The Best Defense

Does the Israeli action in Gaza portend attacks on Lebanon and then Iran?

A friend writes:

"If Israel is on the cusp of preempting Iran, it would be a very smart thing to crush Iran's surrogates on the border and neutralize prepositioned weapons that might be brought to bear when the gloves come off with the Farsi folks.  At least, this is what I would do in advance of an attack on Iran. Tick-tock, tick-tock.

Another friend suggested that if this analysis is correct, then southern Lebanon will be next.

The Best Defense

West Coast thought: People who applaud tax increases also support having a draft

Last week I had a series of appearances in Los Angeles, San Francisco and Seattle. A couple of observations from that trip:

--Tax increases are not anathema, as least to the people to came to my talks. When the person introducing me at the Seattle Library mentioned that a recent approval of a tax increase would keep open more library branches on weekends, there was a round of hearty applause. I heard the same sentiments from people in LA about the recent vote in their state to raise revenues, I think for education.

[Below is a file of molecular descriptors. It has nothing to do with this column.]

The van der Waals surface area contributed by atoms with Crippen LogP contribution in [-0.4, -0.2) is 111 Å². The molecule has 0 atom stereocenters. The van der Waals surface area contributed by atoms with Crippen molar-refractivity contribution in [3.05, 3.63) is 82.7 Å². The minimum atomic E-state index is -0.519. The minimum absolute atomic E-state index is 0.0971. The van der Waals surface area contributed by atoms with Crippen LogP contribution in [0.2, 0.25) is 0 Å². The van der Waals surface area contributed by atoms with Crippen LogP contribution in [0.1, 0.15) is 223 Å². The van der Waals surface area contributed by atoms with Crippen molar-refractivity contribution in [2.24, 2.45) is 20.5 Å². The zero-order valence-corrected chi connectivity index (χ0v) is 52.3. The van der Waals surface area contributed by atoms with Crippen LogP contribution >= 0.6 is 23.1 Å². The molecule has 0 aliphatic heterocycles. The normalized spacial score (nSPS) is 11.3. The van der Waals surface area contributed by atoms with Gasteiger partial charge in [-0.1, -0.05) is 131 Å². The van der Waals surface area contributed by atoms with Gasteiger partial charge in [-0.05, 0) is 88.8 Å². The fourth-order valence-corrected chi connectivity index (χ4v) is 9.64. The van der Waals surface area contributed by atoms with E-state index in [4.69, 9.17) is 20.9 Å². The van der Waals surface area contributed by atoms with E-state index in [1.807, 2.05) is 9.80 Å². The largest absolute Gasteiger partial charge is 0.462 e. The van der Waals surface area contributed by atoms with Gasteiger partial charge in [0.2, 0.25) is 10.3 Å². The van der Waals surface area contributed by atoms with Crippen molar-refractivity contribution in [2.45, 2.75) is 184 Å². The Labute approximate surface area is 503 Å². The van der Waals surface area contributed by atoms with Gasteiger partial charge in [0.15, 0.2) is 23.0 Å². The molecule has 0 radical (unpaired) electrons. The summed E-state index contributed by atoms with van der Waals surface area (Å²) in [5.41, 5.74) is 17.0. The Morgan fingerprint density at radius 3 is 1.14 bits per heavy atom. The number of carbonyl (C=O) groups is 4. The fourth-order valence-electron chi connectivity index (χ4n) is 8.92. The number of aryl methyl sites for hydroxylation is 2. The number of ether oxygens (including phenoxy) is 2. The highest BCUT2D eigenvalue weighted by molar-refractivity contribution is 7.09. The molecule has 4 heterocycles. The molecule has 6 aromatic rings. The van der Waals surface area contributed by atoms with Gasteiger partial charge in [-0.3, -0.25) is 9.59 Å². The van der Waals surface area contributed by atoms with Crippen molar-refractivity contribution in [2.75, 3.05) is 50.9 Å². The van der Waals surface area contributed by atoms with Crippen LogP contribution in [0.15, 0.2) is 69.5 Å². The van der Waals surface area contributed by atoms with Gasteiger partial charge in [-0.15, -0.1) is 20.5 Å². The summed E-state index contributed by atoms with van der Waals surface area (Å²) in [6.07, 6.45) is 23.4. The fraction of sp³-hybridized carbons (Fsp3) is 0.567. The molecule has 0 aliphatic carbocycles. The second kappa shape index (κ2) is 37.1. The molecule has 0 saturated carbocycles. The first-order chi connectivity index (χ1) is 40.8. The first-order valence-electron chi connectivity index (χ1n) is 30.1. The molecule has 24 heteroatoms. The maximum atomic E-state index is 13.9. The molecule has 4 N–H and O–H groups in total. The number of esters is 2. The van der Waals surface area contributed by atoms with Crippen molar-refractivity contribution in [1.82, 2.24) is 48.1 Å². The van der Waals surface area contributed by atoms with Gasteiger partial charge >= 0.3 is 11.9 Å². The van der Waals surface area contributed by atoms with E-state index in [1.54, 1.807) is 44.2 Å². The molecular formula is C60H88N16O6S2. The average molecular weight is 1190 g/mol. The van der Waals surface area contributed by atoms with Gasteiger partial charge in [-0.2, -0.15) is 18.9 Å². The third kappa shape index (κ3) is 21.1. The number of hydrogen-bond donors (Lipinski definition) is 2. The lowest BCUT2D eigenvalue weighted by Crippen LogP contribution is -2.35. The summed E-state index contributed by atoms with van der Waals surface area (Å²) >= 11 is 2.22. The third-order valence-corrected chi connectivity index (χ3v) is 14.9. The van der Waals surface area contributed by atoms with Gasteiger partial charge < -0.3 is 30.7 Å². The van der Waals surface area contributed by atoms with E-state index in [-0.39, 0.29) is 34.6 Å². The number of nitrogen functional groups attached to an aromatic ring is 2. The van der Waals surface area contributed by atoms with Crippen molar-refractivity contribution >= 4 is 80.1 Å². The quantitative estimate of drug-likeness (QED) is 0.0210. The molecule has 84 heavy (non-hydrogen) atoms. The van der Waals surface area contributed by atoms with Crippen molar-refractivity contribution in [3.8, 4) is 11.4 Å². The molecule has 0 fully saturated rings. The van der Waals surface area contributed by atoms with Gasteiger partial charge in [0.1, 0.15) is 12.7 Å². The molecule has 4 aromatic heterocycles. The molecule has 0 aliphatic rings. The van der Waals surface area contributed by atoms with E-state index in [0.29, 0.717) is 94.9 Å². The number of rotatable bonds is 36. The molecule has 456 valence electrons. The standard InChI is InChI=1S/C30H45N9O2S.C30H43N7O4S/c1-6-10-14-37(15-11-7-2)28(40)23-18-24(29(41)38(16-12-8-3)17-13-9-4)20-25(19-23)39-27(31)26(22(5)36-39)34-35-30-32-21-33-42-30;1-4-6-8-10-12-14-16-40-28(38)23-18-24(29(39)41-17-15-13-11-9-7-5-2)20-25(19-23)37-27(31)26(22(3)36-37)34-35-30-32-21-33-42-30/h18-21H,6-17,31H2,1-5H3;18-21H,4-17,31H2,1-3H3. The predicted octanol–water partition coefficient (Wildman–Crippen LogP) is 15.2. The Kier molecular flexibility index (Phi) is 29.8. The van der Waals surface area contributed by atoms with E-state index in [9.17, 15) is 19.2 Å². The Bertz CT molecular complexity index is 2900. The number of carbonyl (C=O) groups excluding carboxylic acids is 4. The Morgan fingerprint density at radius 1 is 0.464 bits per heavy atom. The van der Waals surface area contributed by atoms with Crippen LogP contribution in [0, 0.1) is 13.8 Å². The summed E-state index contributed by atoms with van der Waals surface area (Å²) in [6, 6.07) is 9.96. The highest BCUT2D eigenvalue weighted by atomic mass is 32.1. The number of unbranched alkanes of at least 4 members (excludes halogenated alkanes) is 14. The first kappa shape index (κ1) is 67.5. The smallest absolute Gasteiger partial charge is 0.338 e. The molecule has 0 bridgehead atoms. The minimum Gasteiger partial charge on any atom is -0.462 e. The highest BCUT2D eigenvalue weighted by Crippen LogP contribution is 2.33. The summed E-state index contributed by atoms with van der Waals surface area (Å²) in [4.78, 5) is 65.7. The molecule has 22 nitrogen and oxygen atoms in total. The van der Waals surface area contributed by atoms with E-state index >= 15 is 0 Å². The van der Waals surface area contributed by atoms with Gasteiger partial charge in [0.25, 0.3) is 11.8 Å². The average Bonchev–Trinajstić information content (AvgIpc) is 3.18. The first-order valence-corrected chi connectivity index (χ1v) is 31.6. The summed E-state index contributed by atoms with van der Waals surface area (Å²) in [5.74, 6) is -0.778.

--Nor is a draft out of the question to these people. To my surprise, the same crowd in Seattle that applauded the tax hike also warmly welcomed my suggestion that the country would benefit from having some sort of draft.

--Overall, I sensed a kind of nostalgia for the days when government worked, and a fingers-crossed belief that it still can. It is amazing how potholed California's highways have become. One woman says she has her wheels realigned every three months. 

--There sure didn't seem to be any recession in Seattle or San Francisco. But LA's Westwood neighborhood had a surprising number of vacant storefronts. I don't know LA well enough to interpret the significance of that. Real estate is the most local of businesses. I remember a smart guy telling me he only invested in commercial real estate on the north side of Orlando and stayed away from the city's south side, which he said was a whole different market, one distorted by Disney World's force field.   

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